available in the Super
        series. With Crosley,
        though, anything could
        happen. I'll bet there
        were some Super
        business cars built,
        though I've never seen
        one.

        =Lou=

      • mrcooby
        W R wrote: The Question we put out to everyone was if there was a CC Business Coupe did it have a rear seat, or was the seat deleted. If the
        Message 3 of 9 , Oct 29, 2008
        • 0 Attachment
          W R <racerpete84@>
          wrote:

          The Question we put out
          to everyone was if
          there was a " CC
          Business Coupe" did it
          have a rear seat, or
          was the seat deleted.
          If the seat was a
          delete, was some kind
          of rack, or slat style
          floor put in it's
          place. We would like to
          set ours up as
          a "business coupe" with
          some salesman's
          children's toys type
          samples in the rear
          area.

          Pete & Paula
          ========================
          I'll try to answer with
          some attempt at fact
          but I'm sure that no
          one in the Crosley
          world now has seen such
          a car.

          Crosley tried to appeal
          to the fleet and
          commercial market and
          did succeed in that to
          a degree. There is no
          known CC fleet
          literature except for
          mentions toward the
          pickup truck and panel
          delivery (and earlier,
          the Parkway Delivery).
          The first CC was
          already a stripper as
          offered and only needed
          a rear-seat deletion
          and the elimination of
          door panels (and
          perhaps the floor mat)
          to complete the effort.

          But customer input led
          to dealer pressure to
          dress the CCs a bit.
          Soon came more colors
          instead of just Crosley
          Gray, beltline
          moldings, bumper
          guards, a hood
          ornament, a convertible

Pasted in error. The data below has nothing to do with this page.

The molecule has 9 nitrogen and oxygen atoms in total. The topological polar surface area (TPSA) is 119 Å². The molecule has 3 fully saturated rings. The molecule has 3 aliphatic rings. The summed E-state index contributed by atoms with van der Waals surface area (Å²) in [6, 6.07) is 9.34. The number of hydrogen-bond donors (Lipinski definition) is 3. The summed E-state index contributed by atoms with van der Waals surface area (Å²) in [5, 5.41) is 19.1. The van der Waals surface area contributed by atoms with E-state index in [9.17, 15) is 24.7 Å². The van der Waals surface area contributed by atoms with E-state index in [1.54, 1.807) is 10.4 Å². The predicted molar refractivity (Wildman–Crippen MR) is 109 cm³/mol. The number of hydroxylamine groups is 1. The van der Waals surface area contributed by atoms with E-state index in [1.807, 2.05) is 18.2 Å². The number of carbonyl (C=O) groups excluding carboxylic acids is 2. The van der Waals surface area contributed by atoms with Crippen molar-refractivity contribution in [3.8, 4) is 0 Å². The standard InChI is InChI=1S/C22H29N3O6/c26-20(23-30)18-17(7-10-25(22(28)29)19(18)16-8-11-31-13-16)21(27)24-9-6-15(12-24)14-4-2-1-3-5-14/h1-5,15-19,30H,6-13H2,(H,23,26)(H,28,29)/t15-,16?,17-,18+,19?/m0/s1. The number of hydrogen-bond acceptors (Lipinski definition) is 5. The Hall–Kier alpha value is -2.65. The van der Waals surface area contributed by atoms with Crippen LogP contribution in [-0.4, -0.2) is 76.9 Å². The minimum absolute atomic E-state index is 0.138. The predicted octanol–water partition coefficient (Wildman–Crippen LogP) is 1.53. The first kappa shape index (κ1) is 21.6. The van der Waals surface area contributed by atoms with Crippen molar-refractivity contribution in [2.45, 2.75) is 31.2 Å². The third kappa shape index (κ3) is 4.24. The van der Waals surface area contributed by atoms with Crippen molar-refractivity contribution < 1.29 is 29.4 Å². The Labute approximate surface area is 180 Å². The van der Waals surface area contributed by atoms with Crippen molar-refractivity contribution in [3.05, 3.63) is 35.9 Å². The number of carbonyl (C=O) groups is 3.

option, ashtrays and
          perhaps a few other
          things. It was still
          easy to delete these
          things for fleet sales,
          but no such literature
          has surfaced to date.

          Crosley had people
          whose job was to call
          on fleet customers to
          find out their needs.
          It was easy to
          dress/undress Crosleys
          any way a client would
          like.

          In the 1980s AT&T used
          Crosley-like Chevette
          Scooters, but to my
          knowledge few if any of
          these have survived,
          and I'd guess the same
          fate befell the fleet
          CCs and CDs.

          Since no one has seen
          such a car that leaves
          only guesswork. To my
          mind a fleet CC
          business sedan is
          battleship gray with
          Chinese Red wheels, no
          beltline moldings and a
          body-color bare rear
          floor. It's conceivable
          a rack was offered to
          fleet customers but
          this has been lost in
          the mists of time.

          Now, if a customer
          walked in off the
          street and asked for
          such a CC model, I see
          the dealer calling the
          distributor asking for
          a seat-delete retail
          price on a standard
          floor-model CC. That
          car would have a bare
          body-color rear floor
          but with mats in the
          footwells. The dealer's
          next car would be
          ordered without a rear
          seat and the first
          car's leftover seat
          would be popped in by
          the dealer. That was
          only possible with such
          a looseknit operation
          as Crosley.

          =Lou=
        Your message has been successfully submitted and would be delivered to recipients shortly.